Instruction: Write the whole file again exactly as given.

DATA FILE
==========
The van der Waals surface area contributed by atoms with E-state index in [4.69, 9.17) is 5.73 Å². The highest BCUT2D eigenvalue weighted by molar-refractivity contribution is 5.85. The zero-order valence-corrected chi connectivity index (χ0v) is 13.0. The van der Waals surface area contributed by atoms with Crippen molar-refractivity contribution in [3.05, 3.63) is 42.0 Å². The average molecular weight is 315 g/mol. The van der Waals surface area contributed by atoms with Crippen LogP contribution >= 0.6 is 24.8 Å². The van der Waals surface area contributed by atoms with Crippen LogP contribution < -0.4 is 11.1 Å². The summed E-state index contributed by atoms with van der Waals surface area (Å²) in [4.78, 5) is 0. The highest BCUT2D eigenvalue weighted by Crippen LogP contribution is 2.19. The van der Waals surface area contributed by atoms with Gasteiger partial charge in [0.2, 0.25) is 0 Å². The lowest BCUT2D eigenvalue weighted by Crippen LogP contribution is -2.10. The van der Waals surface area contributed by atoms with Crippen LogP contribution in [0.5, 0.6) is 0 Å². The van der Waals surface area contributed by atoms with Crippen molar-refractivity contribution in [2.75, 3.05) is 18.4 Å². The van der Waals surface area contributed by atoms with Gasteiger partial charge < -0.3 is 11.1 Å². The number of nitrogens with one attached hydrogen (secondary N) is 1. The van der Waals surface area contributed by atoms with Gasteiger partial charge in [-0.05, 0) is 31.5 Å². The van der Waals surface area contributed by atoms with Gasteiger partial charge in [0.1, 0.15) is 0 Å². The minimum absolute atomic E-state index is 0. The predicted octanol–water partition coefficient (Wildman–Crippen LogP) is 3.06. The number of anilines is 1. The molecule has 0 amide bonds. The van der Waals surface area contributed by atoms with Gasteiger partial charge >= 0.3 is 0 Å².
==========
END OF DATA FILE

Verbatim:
The van der Waals surface area contributed by atoms with E-state index in [4.69, 9.17) is 5.73 Å². The highest BCUT2D eigenvalue weighted by molar-refractivity contribution is 5.85. The zero-order valence-corrected chi connectivity index (χ0v) is 13.0. The van der Waals surface area contributed by atoms with Crippen molar-refractivity contribution in [3.05, 3.63) is 42.0 Å². The average molecular weight is 315 g/mol. The van der Waals surface area contributed by atoms with Crippen LogP contribution >= 0.6 is 24.8 Å². The van der Waals surface area contributed by atoms with Crippen LogP contribution < -0.4 is 11.1 Å². The summed E-state index contributed by atoms with van der Waals surface area (Å²) in [4.78, 5) is 0. The highest BCUT2D eigenvalue weighted by Crippen LogP contribution is 2.19. The van der Waals surface area contributed by atoms with Gasteiger partial charge in [0.2, 0.25) is 0 Å². The lowest BCUT2D eigenvalue weighted by Crippen LogP contribution is -2.10. The van der Waals surface area contributed by atoms with Crippen LogP contribution in [0.5, 0.6) is 0 Å². The van der Waals surface area contributed by atoms with Crippen molar-refractivity contribution in [2.75, 3.05) is 18.4 Å². The van der Waals surface area contributed by atoms with Gasteiger partial charge < -0.3 is 11.1 Å². The number of nitrogens with one attached hydrogen (secondary N) is 1. The van der Waals surface area contributed by atoms with Gasteiger partial charge in [-0.05, 0) is 31.5 Å². The van der Waals surface area contributed by atoms with Gasteiger partial charge in [0.1, 0.15) is 0 Å². The minimum absolute atomic E-state index is 0. The predicted octanol–water partition coefficient (Wildman–Crippen LogP) is 3.06. The number of anilines is 1. The molecule has 0 amide bonds. The van der Waals surface area contributed by atoms with Gasteiger partial charge >= 0.3 is 0 Å².